In 1952 I came home on leave. It was right in the height of the Doctor’s Plot [15]. Our friends and acquaintances were scared with the existing situation. There was a Jewish first aid hospital in Miasoedovskaya Street in Moldavanka, one of the oldest hospitals in town. The Jewish community it for Jews and other townsmen back in the 19th century. There were very high skilled doctors working in the hospital. They began to be fired, pestered and accused. I heard people saying ‘We won’t go to zhydy. We don’t want them to poison us’ many times. When this was the governmental policy, how were common people supposed to react? I also remember an incident that happened in summer in Rasumovskaya Street. There was a man walking beside him. Some man approached him and said: ‘Were did you zhydovskaya morda [a Jewish mug], buy this order? The man replied ‘I am a tank man. I went through the war. And you are telling me this?’ and he did hit him hard.

When I returned to my unit I face anti-Semitism. The son of secretary of regional Party committee was my fellow comrade. So I went to stand sentinel with my automatic gun once every 2-3 days, but he never did this duty.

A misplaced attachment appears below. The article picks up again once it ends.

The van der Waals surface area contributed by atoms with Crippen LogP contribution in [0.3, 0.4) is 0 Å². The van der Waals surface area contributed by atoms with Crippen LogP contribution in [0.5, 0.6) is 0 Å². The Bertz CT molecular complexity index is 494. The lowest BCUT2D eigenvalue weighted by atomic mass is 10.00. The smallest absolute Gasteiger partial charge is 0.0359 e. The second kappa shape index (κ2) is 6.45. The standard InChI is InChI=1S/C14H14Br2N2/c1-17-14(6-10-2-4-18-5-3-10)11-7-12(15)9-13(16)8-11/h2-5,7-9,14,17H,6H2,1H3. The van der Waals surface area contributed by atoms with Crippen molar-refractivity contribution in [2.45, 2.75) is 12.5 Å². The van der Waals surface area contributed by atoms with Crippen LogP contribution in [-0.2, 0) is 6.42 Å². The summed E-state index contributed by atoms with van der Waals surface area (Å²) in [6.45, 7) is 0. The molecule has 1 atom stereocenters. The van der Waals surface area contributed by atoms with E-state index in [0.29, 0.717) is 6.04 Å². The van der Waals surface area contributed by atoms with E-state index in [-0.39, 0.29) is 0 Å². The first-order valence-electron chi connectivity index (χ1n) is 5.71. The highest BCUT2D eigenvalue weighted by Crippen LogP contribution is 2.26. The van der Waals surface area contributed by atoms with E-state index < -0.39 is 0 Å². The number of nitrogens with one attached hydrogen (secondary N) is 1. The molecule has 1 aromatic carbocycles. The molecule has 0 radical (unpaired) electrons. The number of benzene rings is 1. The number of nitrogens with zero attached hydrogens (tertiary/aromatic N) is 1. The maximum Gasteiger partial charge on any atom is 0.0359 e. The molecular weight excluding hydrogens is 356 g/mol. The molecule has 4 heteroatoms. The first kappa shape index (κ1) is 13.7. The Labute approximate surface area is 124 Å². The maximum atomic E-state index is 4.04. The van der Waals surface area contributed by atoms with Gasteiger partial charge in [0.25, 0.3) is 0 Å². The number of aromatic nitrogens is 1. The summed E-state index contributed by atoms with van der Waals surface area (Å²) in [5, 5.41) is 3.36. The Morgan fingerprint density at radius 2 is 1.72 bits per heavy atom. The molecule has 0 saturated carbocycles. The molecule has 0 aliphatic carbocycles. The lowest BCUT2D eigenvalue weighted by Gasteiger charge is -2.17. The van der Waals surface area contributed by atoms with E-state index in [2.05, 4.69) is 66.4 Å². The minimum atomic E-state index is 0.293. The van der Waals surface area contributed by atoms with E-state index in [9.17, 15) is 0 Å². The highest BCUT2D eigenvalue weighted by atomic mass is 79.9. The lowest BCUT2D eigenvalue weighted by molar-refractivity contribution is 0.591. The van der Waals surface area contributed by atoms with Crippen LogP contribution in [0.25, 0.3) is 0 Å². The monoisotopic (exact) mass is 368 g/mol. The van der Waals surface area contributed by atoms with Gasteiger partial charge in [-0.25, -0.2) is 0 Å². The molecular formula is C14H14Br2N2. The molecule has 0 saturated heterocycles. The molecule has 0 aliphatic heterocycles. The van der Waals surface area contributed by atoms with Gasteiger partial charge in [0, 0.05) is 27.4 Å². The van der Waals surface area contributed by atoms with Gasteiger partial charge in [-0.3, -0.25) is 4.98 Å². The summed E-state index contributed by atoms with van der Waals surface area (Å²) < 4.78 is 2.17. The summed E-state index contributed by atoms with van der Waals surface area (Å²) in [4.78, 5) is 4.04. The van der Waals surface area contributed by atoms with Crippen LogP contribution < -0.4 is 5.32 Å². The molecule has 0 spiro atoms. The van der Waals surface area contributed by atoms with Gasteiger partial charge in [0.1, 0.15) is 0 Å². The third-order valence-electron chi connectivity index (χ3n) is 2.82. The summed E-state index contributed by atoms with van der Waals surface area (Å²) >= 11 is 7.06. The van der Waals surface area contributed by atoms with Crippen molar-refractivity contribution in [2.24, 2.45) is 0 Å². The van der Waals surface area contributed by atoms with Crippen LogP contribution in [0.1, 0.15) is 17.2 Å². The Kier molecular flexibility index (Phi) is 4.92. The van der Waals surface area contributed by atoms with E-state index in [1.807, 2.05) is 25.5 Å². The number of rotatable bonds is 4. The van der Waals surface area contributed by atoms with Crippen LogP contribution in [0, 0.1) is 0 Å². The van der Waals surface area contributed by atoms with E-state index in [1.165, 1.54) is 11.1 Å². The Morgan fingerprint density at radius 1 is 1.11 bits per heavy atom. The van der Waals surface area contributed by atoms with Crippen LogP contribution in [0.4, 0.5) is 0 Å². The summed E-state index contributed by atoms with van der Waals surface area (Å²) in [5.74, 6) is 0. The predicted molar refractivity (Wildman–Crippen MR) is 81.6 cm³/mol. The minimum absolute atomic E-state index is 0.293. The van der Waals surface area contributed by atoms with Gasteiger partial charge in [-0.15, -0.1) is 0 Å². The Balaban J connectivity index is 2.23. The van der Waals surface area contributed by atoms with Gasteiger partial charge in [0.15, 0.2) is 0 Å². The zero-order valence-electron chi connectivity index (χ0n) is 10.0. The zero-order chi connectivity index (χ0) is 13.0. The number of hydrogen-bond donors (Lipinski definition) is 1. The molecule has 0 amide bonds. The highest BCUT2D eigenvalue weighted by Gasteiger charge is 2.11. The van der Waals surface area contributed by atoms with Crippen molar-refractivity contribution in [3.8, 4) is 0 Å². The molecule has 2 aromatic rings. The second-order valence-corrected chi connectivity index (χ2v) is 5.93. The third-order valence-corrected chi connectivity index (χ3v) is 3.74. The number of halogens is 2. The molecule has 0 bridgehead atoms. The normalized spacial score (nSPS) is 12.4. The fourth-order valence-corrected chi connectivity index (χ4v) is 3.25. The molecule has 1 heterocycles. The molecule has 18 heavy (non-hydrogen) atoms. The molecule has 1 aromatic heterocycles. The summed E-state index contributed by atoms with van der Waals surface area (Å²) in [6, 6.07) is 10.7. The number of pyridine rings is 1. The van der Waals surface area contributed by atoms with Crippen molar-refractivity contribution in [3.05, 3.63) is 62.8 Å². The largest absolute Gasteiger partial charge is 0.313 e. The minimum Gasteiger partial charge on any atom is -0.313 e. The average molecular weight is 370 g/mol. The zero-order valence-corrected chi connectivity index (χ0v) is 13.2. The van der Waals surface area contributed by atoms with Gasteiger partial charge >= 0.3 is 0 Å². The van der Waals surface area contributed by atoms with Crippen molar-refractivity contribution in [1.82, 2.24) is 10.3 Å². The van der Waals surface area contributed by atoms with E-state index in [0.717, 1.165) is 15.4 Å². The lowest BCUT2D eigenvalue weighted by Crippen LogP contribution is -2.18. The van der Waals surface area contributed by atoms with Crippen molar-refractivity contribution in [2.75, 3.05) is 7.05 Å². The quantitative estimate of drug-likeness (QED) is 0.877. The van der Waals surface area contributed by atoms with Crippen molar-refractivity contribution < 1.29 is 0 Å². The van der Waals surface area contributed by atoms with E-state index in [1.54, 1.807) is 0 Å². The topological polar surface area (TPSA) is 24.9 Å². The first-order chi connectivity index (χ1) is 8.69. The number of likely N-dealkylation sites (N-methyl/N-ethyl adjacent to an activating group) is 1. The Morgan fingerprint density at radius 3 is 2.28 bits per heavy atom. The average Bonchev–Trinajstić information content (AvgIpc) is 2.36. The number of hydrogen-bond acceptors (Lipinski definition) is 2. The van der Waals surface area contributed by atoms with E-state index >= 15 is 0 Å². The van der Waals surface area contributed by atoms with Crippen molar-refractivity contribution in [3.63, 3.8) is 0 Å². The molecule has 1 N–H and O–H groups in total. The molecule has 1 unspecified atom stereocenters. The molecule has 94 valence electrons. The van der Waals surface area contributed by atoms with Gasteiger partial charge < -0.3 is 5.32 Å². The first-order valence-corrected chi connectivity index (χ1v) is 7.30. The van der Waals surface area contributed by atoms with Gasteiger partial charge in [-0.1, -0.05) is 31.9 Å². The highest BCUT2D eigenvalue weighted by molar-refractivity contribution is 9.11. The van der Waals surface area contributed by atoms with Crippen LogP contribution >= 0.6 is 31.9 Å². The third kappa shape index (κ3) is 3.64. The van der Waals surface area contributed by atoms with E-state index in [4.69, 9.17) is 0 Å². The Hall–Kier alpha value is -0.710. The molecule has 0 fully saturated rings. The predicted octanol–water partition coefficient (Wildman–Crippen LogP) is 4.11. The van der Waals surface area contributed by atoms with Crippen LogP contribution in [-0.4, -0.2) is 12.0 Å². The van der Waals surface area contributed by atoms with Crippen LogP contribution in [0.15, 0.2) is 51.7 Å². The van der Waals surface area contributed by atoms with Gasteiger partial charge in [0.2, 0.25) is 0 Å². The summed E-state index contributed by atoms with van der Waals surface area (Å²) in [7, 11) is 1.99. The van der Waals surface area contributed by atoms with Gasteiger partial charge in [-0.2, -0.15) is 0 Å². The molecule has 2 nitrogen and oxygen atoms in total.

He also laughed at me. Once, during a meal, he explained to me ‘You stand sentinel because you are a Jew. You must be grateful to be still alive’.
I couldn’t stand this and we began to fight. Since I was the initiator I had to stay in guardhouse for 10 days. I had a fight with another fellow comrade that asked why Jews were holding important positions in economics and medicine.
My response was throwing a kettle onto his head. I was in guardhouse again. I got along well with my commanding officer Zinoviev.

In March 1953 I was demobilized and was on my way home when Stalin died. On the day of his funeral I happened to be in Moscow. What was happening in Moscow! People sobbed and tore their hairs off their heads. They
wore black armbands. Crowds of people were moving in the direction of Red Square. I didn’t dare to move with the crowd. I went to the railway station and took a train to Odessa.
In Odessa people were also crying. My mother and sisters were crying. People didn’t understand how to go on living. We believed that Stalin lead us to the victory over fascists and thanks to him life was improving.

At 16 my sister Riva went to work at the factory that manufactured beds. She painted beds. She didn’t finish school. She was naughty and aggressive and hard to get along with. In 1956 Riva married Yasha, a Jewish guy. They just had a civil registry ceremony and began to live in out one-room apartment. It was a small room of about 18 square meters and there were five of us living in it. Some time later I rented a room from our neighbor Lisa. After Riva got married, she quit the factory and began to work as a cook in the Jewish hospital. When she was 26 her daughter Raya was born. Some time later she divorced her husband Yasha. We rarely saw each other due to her hard temper. In 1996 Riva moved to New York, to the USA, with her daughter. She wrote at first, but then she stopped writing.